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294. REVOLUTIONS OF TASTE. — Though Taste is built upon the sentiments and perceptions which belong to our nature, and which, in general, operate with the same uniformity as our intellectual principles, yet, there have been various Revolutions of Taste. For, as peculiar circumstances have their influence on the taste of different individuals, so, the manners, customs, and peculiar circumstances of different ages, exert their influence on the taste of those ages. Still, as the nature, passions, and principles of men are ever the same, works of correct taste and true genius will survive the shock of opinions, and, in after ages, will receive the approbation of sound criticism and good taste.
295. Some works, indeed, have acquired a general and even a lasting admiration, though they contain many gross violations of the laws of good taste. But this arises from the fact, that, though their blemishes are many, yet their excellences afford an ample compensation. This is particularly the case with respect to the plays of Shakspeare.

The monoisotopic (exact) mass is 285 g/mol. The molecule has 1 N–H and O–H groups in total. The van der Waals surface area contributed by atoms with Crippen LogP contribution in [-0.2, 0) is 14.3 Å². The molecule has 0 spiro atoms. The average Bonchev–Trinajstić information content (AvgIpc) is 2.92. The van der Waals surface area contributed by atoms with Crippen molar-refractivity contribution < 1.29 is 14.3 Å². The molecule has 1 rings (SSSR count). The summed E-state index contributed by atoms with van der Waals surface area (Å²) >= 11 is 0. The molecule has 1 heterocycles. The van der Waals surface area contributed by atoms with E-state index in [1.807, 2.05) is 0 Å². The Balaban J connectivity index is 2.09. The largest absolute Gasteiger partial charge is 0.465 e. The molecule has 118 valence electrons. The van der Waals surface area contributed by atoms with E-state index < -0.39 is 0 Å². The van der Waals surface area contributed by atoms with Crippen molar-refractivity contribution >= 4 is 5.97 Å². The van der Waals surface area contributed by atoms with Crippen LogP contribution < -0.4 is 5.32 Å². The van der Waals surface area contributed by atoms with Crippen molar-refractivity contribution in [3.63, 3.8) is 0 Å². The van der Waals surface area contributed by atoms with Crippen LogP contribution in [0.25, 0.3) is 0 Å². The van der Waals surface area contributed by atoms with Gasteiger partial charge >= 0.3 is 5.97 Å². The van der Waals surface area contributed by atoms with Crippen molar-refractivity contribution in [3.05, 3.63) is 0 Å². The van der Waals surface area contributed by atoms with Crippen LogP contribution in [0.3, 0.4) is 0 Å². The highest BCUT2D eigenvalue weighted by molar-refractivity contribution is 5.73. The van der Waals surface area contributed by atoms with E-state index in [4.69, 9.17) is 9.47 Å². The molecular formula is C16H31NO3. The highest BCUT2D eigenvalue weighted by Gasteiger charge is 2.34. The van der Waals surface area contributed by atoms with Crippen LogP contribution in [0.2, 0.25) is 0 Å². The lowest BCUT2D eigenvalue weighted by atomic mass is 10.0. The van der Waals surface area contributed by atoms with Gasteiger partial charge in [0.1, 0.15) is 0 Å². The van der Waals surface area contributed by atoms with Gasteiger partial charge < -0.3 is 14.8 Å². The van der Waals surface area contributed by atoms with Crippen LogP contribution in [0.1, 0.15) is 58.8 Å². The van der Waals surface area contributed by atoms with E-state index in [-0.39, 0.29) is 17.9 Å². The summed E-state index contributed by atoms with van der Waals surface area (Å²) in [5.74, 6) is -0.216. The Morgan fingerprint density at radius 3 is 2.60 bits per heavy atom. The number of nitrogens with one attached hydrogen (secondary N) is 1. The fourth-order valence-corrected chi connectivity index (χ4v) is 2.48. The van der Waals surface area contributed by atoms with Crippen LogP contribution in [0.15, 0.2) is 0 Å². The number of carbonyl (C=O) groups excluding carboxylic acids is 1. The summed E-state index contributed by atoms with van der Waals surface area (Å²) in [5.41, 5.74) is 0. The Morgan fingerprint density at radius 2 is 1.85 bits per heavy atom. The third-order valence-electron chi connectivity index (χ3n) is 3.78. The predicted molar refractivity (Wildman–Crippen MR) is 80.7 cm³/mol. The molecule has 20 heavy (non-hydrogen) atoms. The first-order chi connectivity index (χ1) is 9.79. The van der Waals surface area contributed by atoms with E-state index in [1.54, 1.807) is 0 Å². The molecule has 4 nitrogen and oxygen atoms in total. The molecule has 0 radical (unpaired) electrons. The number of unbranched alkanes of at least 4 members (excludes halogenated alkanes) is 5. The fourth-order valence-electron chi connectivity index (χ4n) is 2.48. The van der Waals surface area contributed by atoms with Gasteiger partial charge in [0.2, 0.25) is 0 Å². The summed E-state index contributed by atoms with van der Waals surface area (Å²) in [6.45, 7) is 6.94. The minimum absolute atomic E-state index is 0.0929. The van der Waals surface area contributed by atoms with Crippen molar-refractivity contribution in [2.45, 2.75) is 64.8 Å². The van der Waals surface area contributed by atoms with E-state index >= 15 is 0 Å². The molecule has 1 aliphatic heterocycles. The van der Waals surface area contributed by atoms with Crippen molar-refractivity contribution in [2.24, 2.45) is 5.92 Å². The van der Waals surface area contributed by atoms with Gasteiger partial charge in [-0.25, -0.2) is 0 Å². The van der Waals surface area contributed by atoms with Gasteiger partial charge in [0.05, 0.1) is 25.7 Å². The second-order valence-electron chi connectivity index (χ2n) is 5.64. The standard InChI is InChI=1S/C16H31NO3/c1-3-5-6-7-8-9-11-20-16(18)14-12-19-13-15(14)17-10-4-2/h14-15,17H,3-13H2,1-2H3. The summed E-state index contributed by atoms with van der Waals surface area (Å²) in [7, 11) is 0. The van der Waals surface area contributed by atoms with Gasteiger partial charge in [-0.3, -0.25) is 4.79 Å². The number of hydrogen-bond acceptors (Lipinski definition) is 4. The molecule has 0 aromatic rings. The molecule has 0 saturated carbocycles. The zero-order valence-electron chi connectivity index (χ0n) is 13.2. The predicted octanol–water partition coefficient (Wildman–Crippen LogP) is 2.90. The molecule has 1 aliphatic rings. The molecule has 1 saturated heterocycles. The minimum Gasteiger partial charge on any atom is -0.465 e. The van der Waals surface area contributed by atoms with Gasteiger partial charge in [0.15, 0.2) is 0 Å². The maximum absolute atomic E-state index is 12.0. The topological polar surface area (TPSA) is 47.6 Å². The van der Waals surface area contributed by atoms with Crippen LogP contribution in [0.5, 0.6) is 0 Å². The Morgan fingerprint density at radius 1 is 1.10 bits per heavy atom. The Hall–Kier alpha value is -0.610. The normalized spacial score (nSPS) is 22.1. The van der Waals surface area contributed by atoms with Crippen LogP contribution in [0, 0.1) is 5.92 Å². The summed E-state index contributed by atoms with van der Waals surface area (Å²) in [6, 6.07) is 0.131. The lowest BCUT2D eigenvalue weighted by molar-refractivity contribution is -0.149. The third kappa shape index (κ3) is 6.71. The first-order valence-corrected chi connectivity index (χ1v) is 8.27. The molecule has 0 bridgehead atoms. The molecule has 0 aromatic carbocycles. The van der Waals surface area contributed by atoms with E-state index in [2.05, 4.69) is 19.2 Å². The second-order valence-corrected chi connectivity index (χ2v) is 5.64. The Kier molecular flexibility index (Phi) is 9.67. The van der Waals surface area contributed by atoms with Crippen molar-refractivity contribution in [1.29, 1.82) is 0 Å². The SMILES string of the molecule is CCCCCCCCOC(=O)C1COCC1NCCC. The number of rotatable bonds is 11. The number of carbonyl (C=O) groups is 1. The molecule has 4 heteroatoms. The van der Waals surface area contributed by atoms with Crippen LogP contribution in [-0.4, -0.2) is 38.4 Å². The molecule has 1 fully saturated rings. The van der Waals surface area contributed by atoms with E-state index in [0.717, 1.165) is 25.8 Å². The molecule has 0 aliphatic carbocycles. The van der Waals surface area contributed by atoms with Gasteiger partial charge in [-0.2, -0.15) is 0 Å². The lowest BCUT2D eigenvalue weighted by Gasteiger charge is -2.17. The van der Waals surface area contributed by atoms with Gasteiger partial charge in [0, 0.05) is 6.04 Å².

296. OBJECTS ON WHICH TASTE IS EXERCISED.Taste is employed in judging both of the objects and scenes of Nature, and of works in the fine arts. In both cases, it determines as to the fitness of what is presented before it, to produce emotions of beauty or sublimity.
297. In describing or imitating objects in nature, taste will direct us to select the most beautiful part of the scene or object, to give its just delineation
or colouring, and to render it correspondent with the original. Taste, as exhibited in imitations, is considered as affording only a secondary kind of pleasure.
298. a. The highest efforts of taste are seen in those creations and combinations of beauty, which require the united aid of taste and imagination.
b. The most admired productions of the painter are not exact representations of objects and scenes in nature. For, in natural objects and scenes, that which is suited to excite emotions of beauty, is frequently mingled with objects of indifference or disgust. The artist, under the guidance of taste, collects together these scattered fragments of beauty, and, combining them in one view, with harmonious effect, presents to us objects and scenes more beautiful than those which can be found in nature.